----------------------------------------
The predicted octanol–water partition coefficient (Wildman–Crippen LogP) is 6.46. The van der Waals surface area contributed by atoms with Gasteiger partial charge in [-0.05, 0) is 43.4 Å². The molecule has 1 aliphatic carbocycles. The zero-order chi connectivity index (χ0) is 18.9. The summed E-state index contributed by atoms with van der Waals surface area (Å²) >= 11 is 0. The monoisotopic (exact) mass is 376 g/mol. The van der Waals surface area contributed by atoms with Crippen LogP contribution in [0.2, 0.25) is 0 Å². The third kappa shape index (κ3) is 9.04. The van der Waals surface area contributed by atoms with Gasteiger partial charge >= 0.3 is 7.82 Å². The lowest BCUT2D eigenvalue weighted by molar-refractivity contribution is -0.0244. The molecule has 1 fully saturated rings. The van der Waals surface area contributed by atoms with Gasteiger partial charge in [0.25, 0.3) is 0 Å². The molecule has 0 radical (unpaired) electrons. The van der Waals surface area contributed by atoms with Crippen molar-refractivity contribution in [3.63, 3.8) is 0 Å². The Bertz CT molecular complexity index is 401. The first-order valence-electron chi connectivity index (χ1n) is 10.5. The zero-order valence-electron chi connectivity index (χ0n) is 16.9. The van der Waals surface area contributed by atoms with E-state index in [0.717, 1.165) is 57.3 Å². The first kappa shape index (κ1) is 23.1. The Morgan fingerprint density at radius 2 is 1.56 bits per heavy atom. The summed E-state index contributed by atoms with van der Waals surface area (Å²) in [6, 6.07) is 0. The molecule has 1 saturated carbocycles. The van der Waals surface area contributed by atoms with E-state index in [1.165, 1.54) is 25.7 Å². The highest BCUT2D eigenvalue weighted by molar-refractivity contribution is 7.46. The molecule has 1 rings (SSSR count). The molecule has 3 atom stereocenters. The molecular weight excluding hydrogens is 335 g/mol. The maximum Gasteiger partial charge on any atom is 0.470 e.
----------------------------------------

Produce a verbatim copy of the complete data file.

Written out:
The predicted octanol–water partition coefficient (Wildman–Crippen LogP) is 6.46. The van der Waals surface area contributed by atoms with Gasteiger partial charge in [-0.05, 0) is 43.4 Å². The molecule has 1 aliphatic carbocycles. The zero-order chi connectivity index (χ0) is 18.9. The summed E-state index contributed by atoms with van der Waals surface area (Å²) >= 11 is 0. The monoisotopic (exact) mass is 376 g/mol. The van der Waals surface area contributed by atoms with Crippen LogP contribution in [0.2, 0.25) is 0 Å². The third kappa shape index (κ3) is 9.04. The van der Waals surface area contributed by atoms with Gasteiger partial charge >= 0.3 is 7.82 Å². The lowest BCUT2D eigenvalue weighted by molar-refractivity contribution is -0.0244. The molecule has 1 fully saturated rings. The van der Waals surface area contributed by atoms with Gasteiger partial charge in [0.25, 0.3) is 0 Å². The molecule has 0 radical (unpaired) electrons. The van der Waals surface area contributed by atoms with Crippen molar-refractivity contribution in [3.63, 3.8) is 0 Å². The Bertz CT molecular complexity index is 401. The first-order valence-electron chi connectivity index (χ1n) is 10.5. The zero-order valence-electron chi connectivity index (χ0n) is 16.9. The van der Waals surface area contributed by atoms with E-state index in [0.717, 1.165) is 57.3 Å². The first kappa shape index (κ1) is 23.1. The Morgan fingerprint density at radius 2 is 1.56 bits per heavy atom. The summed E-state index contributed by atoms with van der Waals surface area (Å²) in [6, 6.07) is 0. The molecule has 1 saturated carbocycles. The van der Waals surface area contributed by atoms with E-state index in [1.165, 1.54) is 25.7 Å². The highest BCUT2D eigenvalue weighted by molar-refractivity contribution is 7.46. The molecule has 1 rings (SSSR count). The molecule has 3 atom stereocenters. The molecular weight excluding hydrogens is 335 g/mol. The maximum Gasteiger partial charge on any atom is 0.470 e.